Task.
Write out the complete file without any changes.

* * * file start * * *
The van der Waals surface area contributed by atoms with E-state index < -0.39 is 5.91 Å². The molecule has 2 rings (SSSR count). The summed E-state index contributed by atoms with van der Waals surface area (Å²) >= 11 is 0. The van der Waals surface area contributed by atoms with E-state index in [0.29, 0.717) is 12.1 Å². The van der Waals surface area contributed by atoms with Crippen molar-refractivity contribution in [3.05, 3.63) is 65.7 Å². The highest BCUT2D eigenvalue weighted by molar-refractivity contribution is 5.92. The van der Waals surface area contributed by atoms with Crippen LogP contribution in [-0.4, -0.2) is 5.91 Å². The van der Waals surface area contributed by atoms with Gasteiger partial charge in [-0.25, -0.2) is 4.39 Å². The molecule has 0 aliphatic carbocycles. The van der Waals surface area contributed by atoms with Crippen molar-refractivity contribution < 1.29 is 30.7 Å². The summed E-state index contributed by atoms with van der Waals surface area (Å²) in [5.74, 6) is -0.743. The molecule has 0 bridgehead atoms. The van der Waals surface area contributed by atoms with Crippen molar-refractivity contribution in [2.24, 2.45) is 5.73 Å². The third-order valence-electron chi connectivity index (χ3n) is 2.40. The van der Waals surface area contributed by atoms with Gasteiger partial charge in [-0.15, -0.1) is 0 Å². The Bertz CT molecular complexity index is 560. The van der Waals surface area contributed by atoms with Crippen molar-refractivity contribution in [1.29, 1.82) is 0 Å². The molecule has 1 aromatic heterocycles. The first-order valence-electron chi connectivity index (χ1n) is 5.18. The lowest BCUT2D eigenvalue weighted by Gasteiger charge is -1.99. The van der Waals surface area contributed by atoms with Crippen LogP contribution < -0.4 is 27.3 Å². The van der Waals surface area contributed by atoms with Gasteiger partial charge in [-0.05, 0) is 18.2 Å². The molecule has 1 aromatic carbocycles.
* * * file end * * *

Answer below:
The van der Waals surface area contributed by atoms with E-state index < -0.39 is 5.91 Å². The molecule has 2 rings (SSSR count). The summed E-state index contributed by atoms with van der Waals surface area (Å²) >= 11 is 0. The van der Waals surface area contributed by atoms with E-state index in [0.29, 0.717) is 12.1 Å². The van der Waals surface area contributed by atoms with Crippen molar-refractivity contribution in [3.05, 3.63) is 65.7 Å². The highest BCUT2D eigenvalue weighted by molar-refractivity contribution is 5.92. The van der Waals surface area contributed by atoms with Crippen LogP contribution in [-0.4, -0.2) is 5.91 Å². The van der Waals surface area contributed by atoms with Gasteiger partial charge in [-0.25, -0.2) is 4.39 Å². The molecule has 0 aliphatic carbocycles. The van der Waals surface area contributed by atoms with Crippen molar-refractivity contribution < 1.29 is 30.7 Å². The summed E-state index contributed by atoms with van der Waals surface area (Å²) in [5.74, 6) is -0.743. The molecule has 0 bridgehead atoms. The van der Waals surface area contributed by atoms with Crippen molar-refractivity contribution in [2.24, 2.45) is 5.73 Å². The third-order valence-electron chi connectivity index (χ3n) is 2.40. The van der Waals surface area contributed by atoms with Gasteiger partial charge in [-0.15, -0.1) is 0 Å². The Bertz CT molecular complexity index is 560. The van der Waals surface area contributed by atoms with Crippen molar-refractivity contribution in [1.29, 1.82) is 0 Å². The molecule has 1 aromatic heterocycles. The first-order valence-electron chi connectivity index (χ1n) is 5.18. The lowest BCUT2D eigenvalue weighted by Gasteiger charge is -1.99. The van der Waals surface area contributed by atoms with Crippen LogP contribution < -0.4 is 27.3 Å². The van der Waals surface area contributed by atoms with Gasteiger partial charge in [-0.05, 0) is 18.2 Å². The molecule has 1 aromatic carbocycles.